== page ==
Mr. Hughes: I am asking how many workers it will displace?
Mr. Aiken: I would require notice of that question.
Mr. Hughes: Does the Minister think it is wise to put in this machine when men and girls can do the job and, I presume, have been doing it efficiently? I understand there is a machine installed over there already which turns out demands for annuities.
Mr. O'Grady: Why not get back to the reaping hook?
Mr. Hughes: We are not talking about reaping hooks but about the staff of the Land Commission.
Mr. O'Grady: It amounts to the same thing.
Mr. Hughes: It is unwise to put in these machines and I think the Minister should consider that aspect of the  problem. To-day we notice that the daily papers are calling attention to the fact that our population is falling. Yet, the Minister's policy is to put in a machine to displace a number of workers in the Land Commission.
Mr. Aiken: I must say that I am surprised at Deputy Hughes. It is very hard to please him. If I came in here with a Supplementary Estimate for more civil servants, there is nobody would growl with greater vigour than the Deputy, but because I come in here for a very small sum of money which will enable the State Department to do its work accurately and with speed and at the lowest possible cost he is still growling. I cannot please him and I do not propose to try.
Mr. M. O'Sullivan: Has the Minister satisfied himself of the efficacy of this particular machine in the light of its performance in large industrial and commercial firms? I have some knowledge of this machine and I know of one instance in which it has been working for nearly 15 years. A good deal of manual labour had to be employed to follow up the work of the machine. I am prepared to say that the efficacy of the machine is questionable so far as its relation to manual labour is concerned.
Mr. Hughes: How often do the machines that are there break down?
Mr. Aiken: The Deputy had better ask the Land Commission that question.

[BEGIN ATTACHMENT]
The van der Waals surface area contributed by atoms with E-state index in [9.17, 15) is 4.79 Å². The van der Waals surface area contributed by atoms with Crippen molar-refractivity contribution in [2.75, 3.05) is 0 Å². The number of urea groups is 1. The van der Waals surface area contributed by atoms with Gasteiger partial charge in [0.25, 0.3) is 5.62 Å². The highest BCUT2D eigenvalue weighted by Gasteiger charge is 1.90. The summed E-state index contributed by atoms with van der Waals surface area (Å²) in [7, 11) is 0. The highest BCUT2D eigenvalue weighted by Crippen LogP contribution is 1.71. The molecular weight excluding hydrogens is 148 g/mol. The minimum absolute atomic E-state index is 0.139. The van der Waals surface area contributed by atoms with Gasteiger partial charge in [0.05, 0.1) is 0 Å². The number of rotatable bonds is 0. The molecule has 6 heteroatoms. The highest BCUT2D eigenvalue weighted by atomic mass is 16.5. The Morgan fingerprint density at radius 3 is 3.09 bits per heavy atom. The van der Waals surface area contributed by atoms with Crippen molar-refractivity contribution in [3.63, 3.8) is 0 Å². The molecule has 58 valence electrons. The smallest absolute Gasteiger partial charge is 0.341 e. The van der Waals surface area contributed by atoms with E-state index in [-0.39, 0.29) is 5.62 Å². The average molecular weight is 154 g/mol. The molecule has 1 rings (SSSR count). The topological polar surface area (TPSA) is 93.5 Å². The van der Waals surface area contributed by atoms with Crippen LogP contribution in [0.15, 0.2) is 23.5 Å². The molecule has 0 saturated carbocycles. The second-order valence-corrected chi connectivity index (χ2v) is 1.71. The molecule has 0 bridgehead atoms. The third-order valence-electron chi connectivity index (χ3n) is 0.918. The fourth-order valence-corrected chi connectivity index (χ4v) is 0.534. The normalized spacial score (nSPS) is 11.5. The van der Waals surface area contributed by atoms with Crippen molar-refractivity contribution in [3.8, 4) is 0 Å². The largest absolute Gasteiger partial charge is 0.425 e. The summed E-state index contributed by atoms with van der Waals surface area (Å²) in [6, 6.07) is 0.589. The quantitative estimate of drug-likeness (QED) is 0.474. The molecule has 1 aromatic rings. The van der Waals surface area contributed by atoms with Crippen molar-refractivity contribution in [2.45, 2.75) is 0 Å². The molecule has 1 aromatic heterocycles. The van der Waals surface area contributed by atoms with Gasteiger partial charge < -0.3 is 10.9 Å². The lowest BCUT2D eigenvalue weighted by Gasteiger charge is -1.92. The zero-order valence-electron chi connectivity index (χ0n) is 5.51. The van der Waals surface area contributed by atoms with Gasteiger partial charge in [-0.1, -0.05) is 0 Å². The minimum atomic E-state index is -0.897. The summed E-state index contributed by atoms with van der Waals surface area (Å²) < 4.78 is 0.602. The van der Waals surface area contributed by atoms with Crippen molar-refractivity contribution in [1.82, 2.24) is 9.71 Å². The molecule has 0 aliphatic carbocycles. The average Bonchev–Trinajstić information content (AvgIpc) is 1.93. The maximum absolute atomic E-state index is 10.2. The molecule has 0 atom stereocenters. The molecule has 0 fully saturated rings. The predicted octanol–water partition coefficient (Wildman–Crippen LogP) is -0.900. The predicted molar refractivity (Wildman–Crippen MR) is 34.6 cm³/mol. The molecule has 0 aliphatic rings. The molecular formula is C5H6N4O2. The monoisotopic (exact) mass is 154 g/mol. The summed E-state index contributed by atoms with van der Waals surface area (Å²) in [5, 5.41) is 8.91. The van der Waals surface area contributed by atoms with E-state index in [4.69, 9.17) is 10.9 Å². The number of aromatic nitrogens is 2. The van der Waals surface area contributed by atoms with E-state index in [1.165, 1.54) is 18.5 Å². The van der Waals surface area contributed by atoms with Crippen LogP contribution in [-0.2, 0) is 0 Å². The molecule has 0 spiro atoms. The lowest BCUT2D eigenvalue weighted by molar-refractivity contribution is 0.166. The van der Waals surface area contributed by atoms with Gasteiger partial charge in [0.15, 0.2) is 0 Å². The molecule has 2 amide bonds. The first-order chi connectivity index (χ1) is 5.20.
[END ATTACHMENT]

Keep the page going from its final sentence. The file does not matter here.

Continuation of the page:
Vote put and agreed to.
Mr. Aiken: I move:—
Go ndeontar suim breise ná raghaidh thar £10 chun íoctha an Mhuirir a thiocfas chun bheith inioctha i rith na bliana dar críoch an 31ú lá de Mhárta, 1947, chun Tuarastal agus Costas na Suirbhhéireachta Ordonáis agus MiontSeirbhísí lena n-áirítear Macsamhla de Láimh-scríbhní Seanda a dhéanamh.
That a supplementary sum not exceeding £10 be granted to defray the Charge which will come in course of payment during the year ending 31st March, 1947, for the Salaries and  Expenses of the Ordnance Survey and of Minor Services, including the Facsimile Reproduction of Ancient Manuscripts.
There is much the same reason for this additional Supplementary Estimate— the consolidation of the bonus, an additional amount of paper, an increase in the cost of paper and some incidental expenses.
Vote put and agreed to.
Minister for Agriculture (Mr. Smith): I move:—
That a supplementary sum not exceeding £15,690 be granted to defray the charge which will come in course of payment during the year ending 31st March, 1947, for the Salaries and Expenses of the Office of the Minister for Agriculture, and of certain Services administered by that Office, including sundry Grants-in-Aid.
This Supplementary Estimate is made up of four items. As the House is aware, the Government have increased the grants to University Colleges and as the grants to the University covering the Faculty of General Agriculture and the Faculty of Dairy Science were borne on this Vote, I am making provision in this Supplementary Estimate for the proportionate amount due to the Establishment on foot of that decision for a seven months' period. The amount is £11,030, divided between University College, Dublin, £7,255, and University College, Cork, £3,775, subject to any stipulations that I may decide or feel obliged to attach to this grant.
The next item is one of £860 which is provided to meet the expenses incurred by the county committees of agriculture as a result of the harvest scheme. An arrangement was made at the time between the Department of Industry and Commerce and my Department for the supply of tea and sugar to voluntary workers and secretaries of committees of agriculture were notified of the amounts of these commodities that would be made available to them and they were instructed to order these supplies from whatever  trader they had selected. That arrangement, as Deputies are aware, was carried out and this is to recoup the committees for the expenses incurred under that head.
The next item is one of £3,200 which is intended to make it possible to dispose of the amount of Progress wheat which we are importing this year. In reply to a Parliamentary Question, I explained that we were able to import more Progress wheat from Sweden. The price at which it was available to us was somewhere in the neighbourhood of, I think, £5 per barrel and, as the House is aware, the fixed price of pedigree seed produced in this country was 96/-. It was thought desirable that Progress wheat so imported should be made available on similar terms and this Estimate is to enable us to sell this wheat at the same price. The other item is one of £30,500 which is caused by the increases in remuneration to members of the staff of my Department.